Brexit: UK running out of time to do deal, says EU’s chief negotiator

Michel Barnier warned that a "huge and serious" gap remained between both sides

Brexit Chief Negotiator Michel Barnier arrives to take part in the last day of the European Union leaders' summit, without Britain, to discuss Brexit and eurozone reforms on June 29, 2018 at the Europa building in Brussels. EU leaders clinched a hard-won migration deal during all-night talks on June 29, that Italy's hardline new premier said meant his country was "no longer alone" in shouldering the responsibility for migrants. - Belgium OUT
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The EU’s chief Brexit negotiator Michel Barnier has warned the UK government that “time is very short” to conclude a deal with the bloc.

Mr Barnier, who was speaking at a summit of EU leaders in Brussels on Friday, said a "huge and serious" gap still remained between the UK and the other 27-member states, particularly on the issue of the Irish border.

Britain plans on agreeing a withdrawal deal on its future relationship with the EU by October, five months before the UK formally exits the bloc in March 2019.

At the second day of the summit, EU leaders asked UK prime minister Theresa May to give “further clarity” on what kind of deal her government wants.

A long-anticipated policy paper is expected from the British government in early July, which Mr Barnier said he hoped would “contain workable and realistic proposals”.

"But let me mention once again that time is very short. We want a deal and are working for a deal, but time is short," he added.


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Speaking on Thursday, Mrs May said both sides wanted to work "at a faster pace", while adding that “very good progress” had been made.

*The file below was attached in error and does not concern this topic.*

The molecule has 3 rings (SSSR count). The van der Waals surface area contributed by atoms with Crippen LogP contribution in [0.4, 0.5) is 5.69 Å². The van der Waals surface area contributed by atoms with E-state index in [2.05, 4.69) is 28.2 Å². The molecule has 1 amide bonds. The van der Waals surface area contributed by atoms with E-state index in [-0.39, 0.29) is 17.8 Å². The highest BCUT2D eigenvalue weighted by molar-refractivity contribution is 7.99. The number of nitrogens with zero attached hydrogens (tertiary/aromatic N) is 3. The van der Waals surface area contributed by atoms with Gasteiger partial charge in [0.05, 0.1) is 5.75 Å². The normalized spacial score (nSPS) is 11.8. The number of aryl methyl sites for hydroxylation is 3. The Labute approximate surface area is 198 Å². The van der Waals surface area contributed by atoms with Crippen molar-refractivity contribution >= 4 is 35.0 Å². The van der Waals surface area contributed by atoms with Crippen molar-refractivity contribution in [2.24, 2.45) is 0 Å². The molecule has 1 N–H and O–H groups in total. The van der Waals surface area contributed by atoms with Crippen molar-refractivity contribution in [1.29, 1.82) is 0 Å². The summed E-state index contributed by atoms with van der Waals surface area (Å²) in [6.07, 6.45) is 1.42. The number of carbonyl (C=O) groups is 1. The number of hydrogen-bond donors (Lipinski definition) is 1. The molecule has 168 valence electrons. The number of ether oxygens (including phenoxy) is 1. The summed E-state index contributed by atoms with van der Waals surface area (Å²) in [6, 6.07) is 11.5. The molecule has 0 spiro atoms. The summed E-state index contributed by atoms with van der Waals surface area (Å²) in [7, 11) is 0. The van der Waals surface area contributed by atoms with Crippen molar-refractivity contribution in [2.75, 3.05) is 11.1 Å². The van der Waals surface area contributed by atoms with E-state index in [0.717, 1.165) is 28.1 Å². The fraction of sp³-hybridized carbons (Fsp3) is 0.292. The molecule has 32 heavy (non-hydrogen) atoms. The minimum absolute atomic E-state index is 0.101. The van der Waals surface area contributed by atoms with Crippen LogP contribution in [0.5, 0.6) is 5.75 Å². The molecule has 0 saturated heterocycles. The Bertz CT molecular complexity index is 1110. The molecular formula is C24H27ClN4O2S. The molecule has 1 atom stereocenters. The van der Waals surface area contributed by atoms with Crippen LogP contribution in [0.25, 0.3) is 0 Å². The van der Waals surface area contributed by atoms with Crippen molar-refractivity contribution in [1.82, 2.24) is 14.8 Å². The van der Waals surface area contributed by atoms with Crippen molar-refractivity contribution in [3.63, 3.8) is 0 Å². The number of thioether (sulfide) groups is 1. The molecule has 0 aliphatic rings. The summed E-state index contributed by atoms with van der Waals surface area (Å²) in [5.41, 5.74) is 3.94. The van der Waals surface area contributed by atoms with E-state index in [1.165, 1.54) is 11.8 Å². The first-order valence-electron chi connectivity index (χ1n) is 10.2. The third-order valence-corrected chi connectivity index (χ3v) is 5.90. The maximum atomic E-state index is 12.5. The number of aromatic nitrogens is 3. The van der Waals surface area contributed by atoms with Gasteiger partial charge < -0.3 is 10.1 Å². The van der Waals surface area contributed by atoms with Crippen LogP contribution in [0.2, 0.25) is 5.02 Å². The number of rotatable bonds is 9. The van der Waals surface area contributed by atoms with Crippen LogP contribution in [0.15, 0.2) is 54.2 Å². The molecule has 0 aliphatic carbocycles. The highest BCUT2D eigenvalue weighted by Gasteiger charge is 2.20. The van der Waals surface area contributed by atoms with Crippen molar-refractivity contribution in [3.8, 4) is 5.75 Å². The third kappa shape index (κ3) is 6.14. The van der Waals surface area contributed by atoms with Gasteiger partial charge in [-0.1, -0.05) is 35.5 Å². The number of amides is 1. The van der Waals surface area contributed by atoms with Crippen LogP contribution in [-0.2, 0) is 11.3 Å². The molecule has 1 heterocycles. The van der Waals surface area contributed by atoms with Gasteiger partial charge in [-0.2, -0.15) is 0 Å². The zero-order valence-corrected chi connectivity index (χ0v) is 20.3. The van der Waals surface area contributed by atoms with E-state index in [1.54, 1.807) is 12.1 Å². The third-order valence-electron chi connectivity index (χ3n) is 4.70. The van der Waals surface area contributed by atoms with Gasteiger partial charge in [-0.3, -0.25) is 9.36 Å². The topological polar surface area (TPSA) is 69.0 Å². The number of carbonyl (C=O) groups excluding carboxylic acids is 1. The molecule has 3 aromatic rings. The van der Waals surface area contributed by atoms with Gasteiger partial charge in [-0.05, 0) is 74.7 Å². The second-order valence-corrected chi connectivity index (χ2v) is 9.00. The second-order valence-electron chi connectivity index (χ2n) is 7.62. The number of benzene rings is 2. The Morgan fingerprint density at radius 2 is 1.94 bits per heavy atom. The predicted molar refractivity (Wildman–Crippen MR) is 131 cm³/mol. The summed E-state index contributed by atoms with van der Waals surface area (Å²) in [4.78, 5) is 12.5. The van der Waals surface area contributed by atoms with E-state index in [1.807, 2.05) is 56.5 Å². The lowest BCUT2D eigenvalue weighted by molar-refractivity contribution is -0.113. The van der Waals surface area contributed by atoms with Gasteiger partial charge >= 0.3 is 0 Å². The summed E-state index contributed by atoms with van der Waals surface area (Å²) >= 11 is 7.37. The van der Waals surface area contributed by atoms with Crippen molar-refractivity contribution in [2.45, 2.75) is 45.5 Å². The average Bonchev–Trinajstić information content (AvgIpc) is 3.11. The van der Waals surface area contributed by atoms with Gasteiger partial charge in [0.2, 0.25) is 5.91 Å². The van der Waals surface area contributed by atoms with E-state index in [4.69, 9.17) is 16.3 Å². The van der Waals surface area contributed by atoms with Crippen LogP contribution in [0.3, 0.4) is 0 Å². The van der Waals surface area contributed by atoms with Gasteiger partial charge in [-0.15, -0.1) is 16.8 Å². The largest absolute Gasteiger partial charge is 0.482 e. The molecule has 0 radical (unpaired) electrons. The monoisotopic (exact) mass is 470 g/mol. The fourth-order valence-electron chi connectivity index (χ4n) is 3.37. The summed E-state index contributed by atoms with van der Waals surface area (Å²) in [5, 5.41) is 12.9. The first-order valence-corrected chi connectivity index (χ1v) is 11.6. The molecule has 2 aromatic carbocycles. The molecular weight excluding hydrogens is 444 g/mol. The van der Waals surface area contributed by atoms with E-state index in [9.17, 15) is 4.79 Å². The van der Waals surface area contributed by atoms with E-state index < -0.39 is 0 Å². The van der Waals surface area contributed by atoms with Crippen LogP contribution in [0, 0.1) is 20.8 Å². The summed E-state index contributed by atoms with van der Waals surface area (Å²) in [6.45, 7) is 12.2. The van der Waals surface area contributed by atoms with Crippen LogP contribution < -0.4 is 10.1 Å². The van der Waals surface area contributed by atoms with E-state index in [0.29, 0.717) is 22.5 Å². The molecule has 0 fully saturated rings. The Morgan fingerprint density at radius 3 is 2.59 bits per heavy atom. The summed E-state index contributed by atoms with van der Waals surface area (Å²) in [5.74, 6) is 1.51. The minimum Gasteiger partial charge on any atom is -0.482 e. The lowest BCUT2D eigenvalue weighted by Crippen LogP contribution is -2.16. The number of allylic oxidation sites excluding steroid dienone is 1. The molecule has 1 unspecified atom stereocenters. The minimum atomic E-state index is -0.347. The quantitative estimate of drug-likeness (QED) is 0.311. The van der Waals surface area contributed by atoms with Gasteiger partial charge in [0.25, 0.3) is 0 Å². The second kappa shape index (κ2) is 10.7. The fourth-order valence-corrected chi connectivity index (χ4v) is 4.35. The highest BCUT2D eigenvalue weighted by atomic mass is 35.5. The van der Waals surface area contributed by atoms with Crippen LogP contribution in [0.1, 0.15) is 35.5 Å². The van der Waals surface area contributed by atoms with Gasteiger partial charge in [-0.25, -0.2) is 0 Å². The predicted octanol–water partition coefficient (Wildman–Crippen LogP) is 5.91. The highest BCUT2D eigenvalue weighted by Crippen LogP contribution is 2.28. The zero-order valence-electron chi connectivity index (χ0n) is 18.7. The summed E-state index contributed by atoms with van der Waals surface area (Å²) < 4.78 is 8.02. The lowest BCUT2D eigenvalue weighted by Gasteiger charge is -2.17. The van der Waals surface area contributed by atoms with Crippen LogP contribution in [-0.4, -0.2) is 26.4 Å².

"We are ready to intensify and accelerate the pace of negotiations, I want to see that from the European Commission and the European Union as well," she said.

But Jean-Claude Juncker, the European Commission’s president, said divisions within Mrs May’s government were making the prospect of reaching an agreement more difficult.

"I don't have to lecture Theresa May, but I would like our British friends to make clear their position,” Mr Juncker said.

"We cannot go on to live with a split cabinet. They have to say what they want and we will respond to that."

While Ireland’s prime minister Leo Varadkar said that the British side must be willing to give up some ground if a deal is to be reached.

"Any relationship that exists in the future between the EU and the UK isn't going to be one of absolute equals," he said.

Mrs May is set to meet her split cabinet ministers at Chequers, the country estate of the UK prime minister, next week in attempt to iron out their differences and produce a white paper shortly afterwards.

London is clear that it wants to maintain close security ties with Brussels after March 2019 with Mrs May warning that only the closest possible alliance would protect the safety of EU citizens at a working dinner on Thursday night.